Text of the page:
Wednesday, August 19, 2009
Asics Gel-Trabuco 12 GT-X
One of the things I fail miserably at is getting caught up in the hype about lightweight backpacking. When the forums start going wild and the technology police claim a new innovation, I quickly check my gear to see if I need an upgrade. If the answer is “maybe”, then the answer is really “yes”.
A few years ago, the footwear manufacturer “Inov-8” hit the market. Their design was innovative and seemed to shake a fist at industry trends which required footwear to be constructed to some overly engineered design which only made sense to non-backpacking people in marketing think-tanks. The word spread – lightweight, functional, durable, and effective – and I bought two pairs. I have used those two pairs since then for year round activity. I think Montrail, Vasque, and Inov-8’s lead the local backpacking market, at least that’s what I’ve seen.
Recently I had the opportunity to travel at bit both within the U.S. and abroad. In an attempt to cut down weight and items to pack, I started wearing a pair of my Inov-8’s “off” the trail so I could more easily transition between the cities and the wilderness in the event that an opportunity presented itself to hit the trail. This was actually a big change for me because my backpacking gear is a bit of a religion in my house. It is babied, stored privately, comes out only in special occasions, and is believed to turn into a pumpkin if exposed to situations which don’t accompany a compass. As a result, for the first time I was exposed to greater real world testing of my footwear against all surfaces great and small. What I learned surprised me – my Inov-8’s really weren’t that comfortable after all and I likely didn’t notice this on the trail because of the less hard trail surface and the brainwashing hype. Yes they were light, yes they had a good lug sole, yes they did extremely well when exposed to water, and yes they held up quite well. They also gripped slippery surfaces quite well. But the bottom line was that they didn’t have much cushion, even with the SmartFeet insole.
I started thinking long and hard about my new revelation and wondered how much more comfortable I’d be while hiking with genuinely cushioned shoes. I typically have some free mental time to think about gear and life when I run each day after work. While running recently, it occurred to me that the very shoes I was wearing to run were the most comfortable pair of shoes I owned. Asics. I first learned of Asics in college when I played Division 1 basketball. I often trained with the girls cross country team, not because I was interested in running 10 miles, but because their first seated leader was of great personal interest. So, I bought a pair of Asics and ran both after her and to stay in shape.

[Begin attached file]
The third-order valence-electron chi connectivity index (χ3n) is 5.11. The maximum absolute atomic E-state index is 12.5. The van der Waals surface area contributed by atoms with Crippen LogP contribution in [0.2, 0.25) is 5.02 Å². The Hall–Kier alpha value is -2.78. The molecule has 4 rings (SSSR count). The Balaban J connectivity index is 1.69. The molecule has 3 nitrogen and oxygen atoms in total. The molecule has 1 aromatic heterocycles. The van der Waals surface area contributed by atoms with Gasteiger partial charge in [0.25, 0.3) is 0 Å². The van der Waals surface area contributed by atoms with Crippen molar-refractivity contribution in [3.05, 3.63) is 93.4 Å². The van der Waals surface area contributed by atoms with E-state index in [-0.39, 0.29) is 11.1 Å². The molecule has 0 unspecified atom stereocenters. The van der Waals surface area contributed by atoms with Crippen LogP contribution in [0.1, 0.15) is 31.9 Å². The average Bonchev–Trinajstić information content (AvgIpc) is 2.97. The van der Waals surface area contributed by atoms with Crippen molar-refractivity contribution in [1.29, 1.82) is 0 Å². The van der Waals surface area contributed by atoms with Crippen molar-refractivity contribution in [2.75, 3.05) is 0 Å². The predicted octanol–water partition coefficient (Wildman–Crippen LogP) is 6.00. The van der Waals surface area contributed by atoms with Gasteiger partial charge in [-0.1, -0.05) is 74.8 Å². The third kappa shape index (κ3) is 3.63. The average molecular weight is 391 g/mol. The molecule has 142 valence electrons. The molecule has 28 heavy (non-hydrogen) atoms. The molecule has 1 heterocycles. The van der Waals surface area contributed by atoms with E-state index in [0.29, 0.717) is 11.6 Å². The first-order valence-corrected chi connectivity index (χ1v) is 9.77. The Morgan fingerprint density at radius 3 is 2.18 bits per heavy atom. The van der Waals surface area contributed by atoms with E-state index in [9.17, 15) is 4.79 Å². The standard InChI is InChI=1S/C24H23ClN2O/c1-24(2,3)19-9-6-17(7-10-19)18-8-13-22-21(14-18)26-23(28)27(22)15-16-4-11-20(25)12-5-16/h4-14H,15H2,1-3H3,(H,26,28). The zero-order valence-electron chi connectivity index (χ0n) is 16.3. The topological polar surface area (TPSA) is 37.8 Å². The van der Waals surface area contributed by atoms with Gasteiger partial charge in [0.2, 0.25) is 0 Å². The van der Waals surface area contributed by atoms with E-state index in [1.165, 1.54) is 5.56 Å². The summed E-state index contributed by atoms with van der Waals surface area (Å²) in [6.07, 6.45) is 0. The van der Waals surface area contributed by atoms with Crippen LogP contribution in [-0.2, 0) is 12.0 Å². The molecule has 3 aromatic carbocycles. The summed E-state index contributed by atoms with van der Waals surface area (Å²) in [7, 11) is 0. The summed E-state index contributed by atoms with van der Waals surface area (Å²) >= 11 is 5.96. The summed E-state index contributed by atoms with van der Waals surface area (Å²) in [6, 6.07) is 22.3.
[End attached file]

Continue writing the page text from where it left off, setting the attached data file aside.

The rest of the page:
Cross country runners are specialty athletes much like backpackers. They too have unique gear which they swear by. They don’t wear their mini shorts or wear pasties because they are attractive; they wear them because they are utilitarian and functional. They wear footwear like Brooks, New Balance, and Asics while major names such as Nike and Adidias are left usually for people who cross train or who aren’t as emaciated. If you want to know where to find good footwear for a certain task – look to the experts who know what works best on pounding surfaces for hundreds of miles.
My point…I checked with Asics to see if they offered a Gore-Tex running shoe. I only wear Gore-Tex footwear when I hike, not because I enjoy my foot being unnecessarily hot, but I’ve learned that the environments I hike have a tendency to wet untreated shoes and personally I hate wet shoes no matter how quickly they dry. I prefer eVENT as a waterproof fabric, but no manufacturer has yet to come out with a decent pair. To my luck, Asics makes a Gore-Tex running shoe called the Gel-Trabuco 12 GT-X and I ordered a pair.
To make a long story short, I compared the Gel-Trabuco 12 to my lightest pair of Inov-8’s. In a size 14, the Inov-8’s weighed in at 441 grams. In a size 13 (Asics run large), the Gel-Trabuco 12’s came in at 490 – not too much of a difference. Their physical size and shape were about the same. The difference was in the comfort. When wearing one on either foot, the Inov-8 felt like I was walking on concrete when compared to the Gel-Trabuco 12. There was no comparison. The Gel-Trabuco 12 also didn’t feel so flimsy, although to the credit of the Inov-8, I’ve never had a problem with durability or fatigue.
The bottom line is that the Inov-8’s in comparison felt very poorly cushioned. Also, where I wanted to hike in the Inov-8’s, I wanted to run in the Gel-Trabuco 12’s…and I knew they could handle it which was questionable with the Inov-8. Another thing I liked about the Gel-Trabuco 12's was an integrated pouch in the sewn-in tongue. The pouch enables the user to tuck the tied part of the shoelaces into it which prevents loose ends from catching to twigs - a nice option for a backpacker. Much like with any Gore-Tex shoe, the Gel-Trabuco 12 is a “hot” shoe. Especially in the summer, your feel will not be tremendously comfortable because they simply don’t breath as well as other shoes without the Gore-Tex membrane. The sole is average in the sense that I wouldn't describe it as a "lug", so it does well in most environments but might be inadequate for difficult hiking conditions. But, the good outweighs the bad and I’d rather have mildly sweaty feet good in most conditions than soaked and blistered feet which can't propel me up a hill that I'll rarely see. In short, if you’re looking for a pair of legitimate trail runners with Gore-Tex and the comfort you need – take a look at the Asics Gel-Trabuco 12…and decide whether to believe the hype.
(UPDATE: 12/2/09 - The Gel-Trabuco 12's are still going strong, but I swapped them for a size 14.)